Perhaps my last Paul Sellers blog on the AWFS Fair in Las Vegas for this year, not sure. As you know, I have spent the past few days trying to understand exactly how the AWFS Fair impacts a world working wood and I came away with mixed but positive feelings. Of course I am here at the show with American Woodworker Magazine to launch a joint veture with my new book and the DVDs on traditional hand work, but there have been many inspiring events along the way.
I recall a time when I entered the sphere of working wood as an apprentice vividly…47 years ago. The snow outside the massive blue sliding door, the essence of pine that filled the air, me in my drain pipe jeans as the eyes of half a dozen bib-coveralled men looked up from the benchwork at my uncertainty. The two worlds of working wood with hand tools and the modern tech I just left are 47 years apart and, well, seem incomparable now. I recall the sense of care I felt as I crossed the piles of raw then polished parts to get to the bench. The nervousness gently mocked by the men and older apprentices began to diminish as I glanced into the open tool chests of tools beneath each of the benches. SHavings were already inches deep and clung to my legs as I walked across to my new workstation. This workshop would be my new home for five years. I never realised I was apprenticing for five years. To me it was simple; at 15 years of age I was indentured to my new master and one day I would be a woodworker. I loved being there and little did I or the men I was with know back then that one day I would be a master woodworker demonstrating in a show in Las Vegas, Nevada, USA.
The highlight of the show for me wasn’t so much to do with the standards of mechanized equipment as the changes we now see in the industry and that markedly affect my craft of working wood. I spent time with Tom Monahan at General Finishes quizzing him about his wonderful waterborne finishes and wanting to know about a product that was unheard of back in the 60s. Amazing stuff that dries in seconds and is ready to recoat with a pad in the same time. These low VOC finishes have changed many unpleasant aspects of our work today. On another aisle I spent time with Ralph Johnson from EZE Lap talking (or more extolling) the virtues of their sharpening stones, which are really diamond plates. I’ve used their products for over a decade now and I remember the hollow stones on the benches back in the UK when I was 15. They didn’t have dead flat surfaces of diamonds back then and had no way of flattening their stones. I was so glad when I discovered EZE Lap products. Now I can endorse these plates for sharpening over any system because they have proven themselves reliable…they work, last, cut, stay flat and all of that with just about zero mess or clean up. In other words a no-maintenance sharpening system at last. For those who emailed me I use 3″ by 8″ sizes in Coarse, Medium and Super fine grades…roughly speaking 250, 800 and 1200 grits.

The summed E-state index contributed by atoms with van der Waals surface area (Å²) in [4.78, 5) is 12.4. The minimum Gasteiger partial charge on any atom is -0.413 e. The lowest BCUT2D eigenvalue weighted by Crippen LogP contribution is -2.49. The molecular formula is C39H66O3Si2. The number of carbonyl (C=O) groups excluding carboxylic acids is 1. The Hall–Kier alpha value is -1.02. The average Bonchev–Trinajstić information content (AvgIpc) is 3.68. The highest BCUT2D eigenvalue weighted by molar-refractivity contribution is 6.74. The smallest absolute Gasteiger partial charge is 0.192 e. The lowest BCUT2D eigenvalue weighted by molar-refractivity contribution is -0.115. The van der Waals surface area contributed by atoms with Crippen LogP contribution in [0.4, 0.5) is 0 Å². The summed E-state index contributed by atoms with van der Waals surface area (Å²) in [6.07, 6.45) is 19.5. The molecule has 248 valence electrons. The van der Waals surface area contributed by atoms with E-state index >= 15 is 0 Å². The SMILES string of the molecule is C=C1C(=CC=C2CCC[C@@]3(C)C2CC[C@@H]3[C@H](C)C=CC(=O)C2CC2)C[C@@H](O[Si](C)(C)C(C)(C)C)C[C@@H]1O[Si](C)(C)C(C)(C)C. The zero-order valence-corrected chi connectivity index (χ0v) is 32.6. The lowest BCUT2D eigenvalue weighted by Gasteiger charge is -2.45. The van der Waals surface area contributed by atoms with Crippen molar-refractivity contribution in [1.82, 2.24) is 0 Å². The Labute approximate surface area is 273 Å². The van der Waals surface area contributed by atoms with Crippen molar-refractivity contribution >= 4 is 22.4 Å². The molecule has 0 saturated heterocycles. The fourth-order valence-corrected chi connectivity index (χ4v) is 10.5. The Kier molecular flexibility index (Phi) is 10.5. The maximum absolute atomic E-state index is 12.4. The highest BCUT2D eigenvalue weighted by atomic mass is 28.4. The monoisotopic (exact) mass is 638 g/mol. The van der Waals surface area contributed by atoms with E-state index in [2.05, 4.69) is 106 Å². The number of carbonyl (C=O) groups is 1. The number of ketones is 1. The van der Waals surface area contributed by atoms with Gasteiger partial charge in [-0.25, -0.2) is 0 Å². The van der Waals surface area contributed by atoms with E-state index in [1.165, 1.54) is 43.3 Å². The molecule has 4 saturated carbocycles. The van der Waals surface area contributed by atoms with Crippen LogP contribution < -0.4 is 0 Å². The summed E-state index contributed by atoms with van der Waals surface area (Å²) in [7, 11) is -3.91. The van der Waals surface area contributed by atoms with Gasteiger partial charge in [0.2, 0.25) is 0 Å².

In a completely different sphere there was a unique company there that connected woodworkers with clients via an internet site called CustomMade.com. I talked with Mike Salguero and was impressed by their care for the clients and a system that really works. If you have a good design and you want to sell to a gallery or retail buyer, this company makes the connections with you and lines you up with future customers. Most woodworkers I know are great at design build but lousy at marketing and sales. Here’s another solution.
Another company I have watched grow over the years is Laguna Tools. I first met Tolben Helshoj about 8 or more years ago if my memory serves me. This is a family owned and run business and we have been working toward getting their 16″ bandsaw at the new Legacy School of Woodworking and hopefully we will have one there in a few weeks. I spent time talking with Caroline Helshoj to familiarize myself with the details of using and filming their new bandsaw in our next DVD series where we use the bandsaw to deliver the resaw capacity we need for the projects we will be building. Here again, bandsaws have changed with all the new top-notch safety features and a wide range of additions that didn’t exist for me as a boy of 15.
The highlight of the show? Well, for me it has to be the student competition. Universities and colleges entered highly individualistic designs both new and innovative and traditionally classic too.
I loved walking between the galleried setting and seeing the exposure of this new work. I wish I could have met some of the organisers of the event which is very much they heart of the show organizers AWFS Fair and supported and sponsored by the manufacturing industry surrounding the presentation. Really well done.